It's Hard to See Antonio Brown Having a Legit Helmet Liability Case Against NFL

Antonio Brown

It's Hard to See Antonio Brown Having a Legit Helmet Liability Case Against NFL

NFL

It's Hard to See Antonio Brown Having a Legit Helmet Liability Case Against NFL

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Antonio Brown gave us all a nice bit of theater on Friday afternoon in the form of a Hall of Fame tweet thread from Mike Silver and then immediately thereafter news from Adam Schefter that the wide receiver would consider retirement if he had to play with a new helmet.

Daniel Kaplan of The Athletic floated the idea that Brown would pursue a liability case against the NFL if he were forced to wear a new helmet and sustained a major head injury:

“And I think it’ll be interesting if the NFL forces Antonio to wear a different helmet,” the source said. “And he does play and he doesn’t retire as some people have reported he will do. And then he suffers a really severe injury. I’d hate to be the NFL. Because now you’ve forced him into wearing a different type of helmet. And I think at that point, though, the liability will be dramatic.”

Given that the NFL’s helmet regulations are collectively bargained, it’s hard to figure out how he’d have a case. Michael McCann, the legal expert for Sports Illustrated, went through the various litigation scenarios and concluded that “Brown would probably not have a viable case if he sues over an injury while wearing an authorized helmet.”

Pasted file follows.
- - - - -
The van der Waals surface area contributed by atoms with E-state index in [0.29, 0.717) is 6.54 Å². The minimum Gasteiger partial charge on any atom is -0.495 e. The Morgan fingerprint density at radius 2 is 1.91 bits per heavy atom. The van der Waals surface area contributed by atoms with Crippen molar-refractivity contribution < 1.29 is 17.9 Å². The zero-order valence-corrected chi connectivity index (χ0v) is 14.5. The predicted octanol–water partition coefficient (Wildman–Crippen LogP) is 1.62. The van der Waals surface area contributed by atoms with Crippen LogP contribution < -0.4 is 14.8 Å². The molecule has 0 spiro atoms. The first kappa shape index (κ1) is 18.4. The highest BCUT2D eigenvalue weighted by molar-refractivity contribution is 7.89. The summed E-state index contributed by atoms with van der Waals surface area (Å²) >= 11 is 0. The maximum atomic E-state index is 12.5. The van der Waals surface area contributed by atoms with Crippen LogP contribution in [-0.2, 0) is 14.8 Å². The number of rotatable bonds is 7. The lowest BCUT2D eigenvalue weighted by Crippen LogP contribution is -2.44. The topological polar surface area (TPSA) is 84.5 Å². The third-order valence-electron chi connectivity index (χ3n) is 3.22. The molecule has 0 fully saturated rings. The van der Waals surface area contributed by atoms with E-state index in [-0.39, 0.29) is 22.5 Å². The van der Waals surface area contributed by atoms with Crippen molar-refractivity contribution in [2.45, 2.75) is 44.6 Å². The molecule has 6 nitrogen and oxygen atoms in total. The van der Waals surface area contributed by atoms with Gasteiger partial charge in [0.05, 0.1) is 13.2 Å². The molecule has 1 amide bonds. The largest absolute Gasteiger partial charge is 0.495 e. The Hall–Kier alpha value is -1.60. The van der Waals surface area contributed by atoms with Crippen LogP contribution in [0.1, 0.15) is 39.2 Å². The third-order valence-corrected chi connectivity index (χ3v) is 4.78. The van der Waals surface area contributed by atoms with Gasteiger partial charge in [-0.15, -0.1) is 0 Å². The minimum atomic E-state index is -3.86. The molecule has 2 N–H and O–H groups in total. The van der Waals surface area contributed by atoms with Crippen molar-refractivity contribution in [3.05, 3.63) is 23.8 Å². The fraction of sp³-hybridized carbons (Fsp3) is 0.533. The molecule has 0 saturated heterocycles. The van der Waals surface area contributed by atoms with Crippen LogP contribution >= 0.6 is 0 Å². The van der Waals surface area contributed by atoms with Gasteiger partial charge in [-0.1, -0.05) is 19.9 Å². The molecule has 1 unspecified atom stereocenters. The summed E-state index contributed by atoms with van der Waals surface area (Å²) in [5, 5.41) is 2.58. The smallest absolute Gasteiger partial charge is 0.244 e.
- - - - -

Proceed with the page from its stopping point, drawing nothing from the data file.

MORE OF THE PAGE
The helmet that Brown wears, an old model of the Schutt Air Advantage, was discontinued by the company. They essentially explained that they did so because it was less safe than new technology:

We discontinued making the helmet three years ago because current helmet technology had moved past it. The AiR Advantage was the last varsity helmet made by Schutt that featured traditional foam padding. That material, which is used by most other helmet manufacturers, does not perform as well as the TPU Cushioning we now use in all of our varsity helmets. TPU (thermoplastic urethane) Cushioning absorbs significantly more impact across a wider variety of temperatures than any other helmet on the field. Third party testing by an independent, certified helmet testing facility has proven that, three years in a row. The AiR Advantage had lived out its useful life as a product and was discontinued when something better was developed.

It’s perhaps understandable that Brown preferred this helmet for its lightweight functionality rather than its safety, but it’s just hard from the outside how he could make any type of legal case for it if he did wind up getting hurt with a new NFL-approved helmet.

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